Kenya is a multilingual country. The Bantu Swahili language and English, the latter of which was inherited from colonial rule (see British Kenya), are widely spoken as lingua franca. They serve as the two official working languages.
Cultural anthropology is a branch of anthropology focused on the study of cultural variation among humans and in contrast to the social anthropology perceives the cultural variation more as an independent "variable" than the dependent one.
A variety of methods, including participant observation, often called fieldwork because it involves the anthropologist spending an extended period of time at the research location, but also interviews and surveys are part of anthropological methodology.
The Maa languages are a group of closely related Eastern Nilotic languages (or from a linguistic perspective, dialects, as they appear to be mutually intelligible) spoken in parts of Kenya and Tanzania by more than a million speakers altogether. They are subdivided into North and South Maa. The Maa languages are related to the Lotuko languages spoken in South Sudan.
In the past, several peoples have abandoned their language in favor of a Maa language, usually following a period of intensive cultural and economic contact. Among peoples that have assimilated to Maa peoples are the Aasáx (Asa) and the Elmolo, former hunter-gatherers who spoke Cushitic languages, and the Mukogodo-Maasai (Yaaku), former bee-keepers and hunter-gatherers (Eastern Cushitic). The Akiek of northern Tanzania, speakers of a Southern Nilotic Kalenjin tongue, are under heavy influence from Maasai.
Ethnic groups in Africa number in the hundreds, each generally having its own language (or dialect of a language) and culture.
Many ethnic groups and nations of Sub-Saharan Africa qualify, although some groups are of a size larger than a tribal society. These mostly originate with the Sahelian kingdoms of the medieval period, such as that of the Akan, deriving from Bonoman (11th century) then the Kingdom of Ashanti (17th century).
The Samburu are a Nilotic people of north-central Kenya that are related to but distinct from the Maasai. The Samburu are semi-nomadic pastoralists who herd mainly cattle but also keep sheep, goats and camels. The name they use for themselves is Lokop or Loikop, a term which may have a variety of meanings which Samburu themselves do not agree on. Many assert that it refers to them as "owners of the land" ("lo" refers to ownership, "nkop" is land) though others present a very different interpretation of the term. The Samburu speak Samburu, which is a Nilo-Saharan language. There are many game parks in the area, one of the most well known is Samburu National Reserve.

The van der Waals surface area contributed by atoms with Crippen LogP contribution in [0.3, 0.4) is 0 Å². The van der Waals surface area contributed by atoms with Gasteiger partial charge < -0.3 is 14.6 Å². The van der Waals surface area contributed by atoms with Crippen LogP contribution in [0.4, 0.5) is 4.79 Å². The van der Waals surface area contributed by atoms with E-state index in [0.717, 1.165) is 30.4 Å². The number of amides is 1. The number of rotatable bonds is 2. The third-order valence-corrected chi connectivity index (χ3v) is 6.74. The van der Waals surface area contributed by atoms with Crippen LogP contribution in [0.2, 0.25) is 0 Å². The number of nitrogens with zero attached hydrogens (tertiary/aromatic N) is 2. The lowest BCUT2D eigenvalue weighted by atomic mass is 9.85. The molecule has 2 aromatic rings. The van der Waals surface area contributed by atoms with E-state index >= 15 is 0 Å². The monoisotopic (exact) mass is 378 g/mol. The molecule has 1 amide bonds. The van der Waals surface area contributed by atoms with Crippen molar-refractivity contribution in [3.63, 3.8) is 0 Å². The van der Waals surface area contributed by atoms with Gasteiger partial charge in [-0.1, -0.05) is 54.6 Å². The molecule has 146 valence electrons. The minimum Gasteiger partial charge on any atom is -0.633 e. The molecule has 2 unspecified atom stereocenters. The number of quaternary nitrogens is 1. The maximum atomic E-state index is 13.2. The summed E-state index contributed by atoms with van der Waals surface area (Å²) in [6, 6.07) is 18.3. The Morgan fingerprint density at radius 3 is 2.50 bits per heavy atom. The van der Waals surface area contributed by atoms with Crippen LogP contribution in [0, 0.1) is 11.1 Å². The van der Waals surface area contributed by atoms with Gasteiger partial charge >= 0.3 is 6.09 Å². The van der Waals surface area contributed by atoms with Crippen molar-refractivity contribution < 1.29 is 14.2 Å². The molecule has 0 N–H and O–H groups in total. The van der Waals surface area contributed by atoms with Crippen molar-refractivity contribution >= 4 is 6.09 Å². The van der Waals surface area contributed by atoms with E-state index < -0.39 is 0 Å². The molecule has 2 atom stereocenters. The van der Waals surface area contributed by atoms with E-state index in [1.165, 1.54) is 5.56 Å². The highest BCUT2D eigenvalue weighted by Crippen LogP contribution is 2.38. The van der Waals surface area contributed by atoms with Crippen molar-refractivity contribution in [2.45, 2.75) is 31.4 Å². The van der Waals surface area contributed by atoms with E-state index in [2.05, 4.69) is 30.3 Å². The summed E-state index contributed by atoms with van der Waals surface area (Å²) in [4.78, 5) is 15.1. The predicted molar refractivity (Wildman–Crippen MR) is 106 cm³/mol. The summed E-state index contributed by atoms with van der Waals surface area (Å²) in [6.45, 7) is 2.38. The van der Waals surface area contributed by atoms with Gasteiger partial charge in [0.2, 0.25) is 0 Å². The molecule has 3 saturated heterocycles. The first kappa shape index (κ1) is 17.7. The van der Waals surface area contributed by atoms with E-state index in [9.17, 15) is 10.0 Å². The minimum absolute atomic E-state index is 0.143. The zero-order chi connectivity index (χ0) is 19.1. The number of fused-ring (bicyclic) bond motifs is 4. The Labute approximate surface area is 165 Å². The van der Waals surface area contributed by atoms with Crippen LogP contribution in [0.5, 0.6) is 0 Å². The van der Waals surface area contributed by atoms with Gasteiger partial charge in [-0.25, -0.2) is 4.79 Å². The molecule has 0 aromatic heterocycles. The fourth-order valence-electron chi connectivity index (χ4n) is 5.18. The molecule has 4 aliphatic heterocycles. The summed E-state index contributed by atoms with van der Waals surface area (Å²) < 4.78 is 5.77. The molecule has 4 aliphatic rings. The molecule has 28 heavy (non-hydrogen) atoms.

Nilotic peoples or Nilotes refers to related ethnic groups mainly inhabiting the Nile Valley, the African Great Lakes region, and southwestern Ethiopia, who speak Nilotic languages, a large sub-group of the Nilo-Saharan languages. These include the Kalenjin, Luo, Dinka, Nuer, Shilluk, Ateker and the Maa-speaking peoples, all of which are clusters of several ethnic groups.
Nilotes form the majority of the population in South Sudan, an area that is believed to be their original point of dispersal. They also today constitute the second-largest group of peoples inhabiting the African Great Lakes region (after the Bantu peoples), with a notable presence in southwestern Ethiopia as well. Most Nilotes practice pastoralism, and some tribes are also known for a tradition of cattle raiding. As with some Bantu groups, Nilotes in East Africa have through interaction adopted many customs and practices from neighboring Southern Cushitic groups. The latter include the age set system of social organization, circumcision, and vocabulary terms.
Nomadic pastoralism is a form of pastoralism where livestock are herded in order to find fresh pastures on which to graze following an irregular pattern of movement. This is in contrast with transhumance where seasonal pastures are fixed. The herded livestock include cattle, yaks, sheep, goats, reindeer, horses, donkeys or camels, or mixtures of species. Nomadic pastoralism is commonly practised in regions with little arable land, typically in the developing world. Of the estimated 30–40 million nomadic pastoralists worldwide, most are found in central Asia and the Sahel region of West Africa. Increasing numbers of stock may lead to overgrazing of the area and desertification if lands are not allowed to fully recover between one grazing period and the next. Increased enclosure and fencing of land has reduced the amount of land available for this practice.
Kenya is a multi-ethnic state in the southern Great Lakes region of East Africa. It is primarily inhabited by Bantu and Nilotic populations, with some Cushitic ethnic minorities in the north. Its total population is estimated at 41 million inhabitants as of 2011.
A national census was conducted in 1999, but its final results were never released. A new census was undertaken in 2009, but it turned out to be controversial, as the questions about ethnic affiliation seemed inappropriate after the ethnic violence of the previous year. Preliminary results of the census were published in 2010.